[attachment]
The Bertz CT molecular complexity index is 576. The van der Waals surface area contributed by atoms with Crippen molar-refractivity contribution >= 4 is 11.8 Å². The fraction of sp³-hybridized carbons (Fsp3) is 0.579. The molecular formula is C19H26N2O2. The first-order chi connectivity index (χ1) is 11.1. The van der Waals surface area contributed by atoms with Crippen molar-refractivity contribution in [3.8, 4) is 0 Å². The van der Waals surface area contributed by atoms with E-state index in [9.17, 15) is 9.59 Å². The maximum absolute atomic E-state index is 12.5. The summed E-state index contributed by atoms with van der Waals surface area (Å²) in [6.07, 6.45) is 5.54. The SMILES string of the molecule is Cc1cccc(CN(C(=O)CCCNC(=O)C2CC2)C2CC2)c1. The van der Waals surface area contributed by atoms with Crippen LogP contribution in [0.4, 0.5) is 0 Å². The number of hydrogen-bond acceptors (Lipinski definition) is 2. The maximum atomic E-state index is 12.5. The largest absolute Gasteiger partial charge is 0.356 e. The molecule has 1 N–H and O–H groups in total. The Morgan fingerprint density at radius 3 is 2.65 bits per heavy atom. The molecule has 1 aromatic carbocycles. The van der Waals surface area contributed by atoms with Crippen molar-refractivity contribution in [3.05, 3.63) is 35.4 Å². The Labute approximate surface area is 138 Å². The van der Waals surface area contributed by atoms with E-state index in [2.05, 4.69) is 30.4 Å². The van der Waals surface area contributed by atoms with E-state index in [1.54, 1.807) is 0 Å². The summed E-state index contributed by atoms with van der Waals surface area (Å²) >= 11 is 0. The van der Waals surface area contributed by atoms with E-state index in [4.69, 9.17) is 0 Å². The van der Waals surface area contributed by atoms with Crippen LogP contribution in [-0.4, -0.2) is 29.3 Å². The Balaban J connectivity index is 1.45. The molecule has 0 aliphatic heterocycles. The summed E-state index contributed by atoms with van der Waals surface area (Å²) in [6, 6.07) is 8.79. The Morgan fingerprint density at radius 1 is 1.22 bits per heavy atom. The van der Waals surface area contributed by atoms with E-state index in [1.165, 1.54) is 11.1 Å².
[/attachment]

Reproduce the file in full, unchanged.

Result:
The Bertz CT molecular complexity index is 576. The van der Waals surface area contributed by atoms with Crippen molar-refractivity contribution >= 4 is 11.8 Å². The fraction of sp³-hybridized carbons (Fsp3) is 0.579. The molecular formula is C19H26N2O2. The first-order chi connectivity index (χ1) is 11.1. The van der Waals surface area contributed by atoms with Crippen molar-refractivity contribution in [3.8, 4) is 0 Å². The van der Waals surface area contributed by atoms with E-state index in [9.17, 15) is 9.59 Å². The maximum absolute atomic E-state index is 12.5. The summed E-state index contributed by atoms with van der Waals surface area (Å²) in [6.07, 6.45) is 5.54. The SMILES string of the molecule is Cc1cccc(CN(C(=O)CCCNC(=O)C2CC2)C2CC2)c1. The van der Waals surface area contributed by atoms with Crippen LogP contribution in [0.4, 0.5) is 0 Å². The number of hydrogen-bond acceptors (Lipinski definition) is 2. The maximum atomic E-state index is 12.5. The largest absolute Gasteiger partial charge is 0.356 e. The molecule has 1 N–H and O–H groups in total. The Morgan fingerprint density at radius 3 is 2.65 bits per heavy atom. The molecule has 1 aromatic carbocycles. The van der Waals surface area contributed by atoms with Crippen molar-refractivity contribution in [3.05, 3.63) is 35.4 Å². The Labute approximate surface area is 138 Å². The van der Waals surface area contributed by atoms with E-state index in [2.05, 4.69) is 30.4 Å². The van der Waals surface area contributed by atoms with E-state index in [1.54, 1.807) is 0 Å². The summed E-state index contributed by atoms with van der Waals surface area (Å²) >= 11 is 0. The van der Waals surface area contributed by atoms with E-state index in [4.69, 9.17) is 0 Å². The van der Waals surface area contributed by atoms with Crippen LogP contribution in [-0.4, -0.2) is 29.3 Å². The Balaban J connectivity index is 1.45. The molecule has 0 aliphatic heterocycles. The summed E-state index contributed by atoms with van der Waals surface area (Å²) in [6, 6.07) is 8.79. The Morgan fingerprint density at radius 1 is 1.22 bits per heavy atom. The van der Waals surface area contributed by atoms with E-state index in [1.165, 1.54) is 11.1 Å².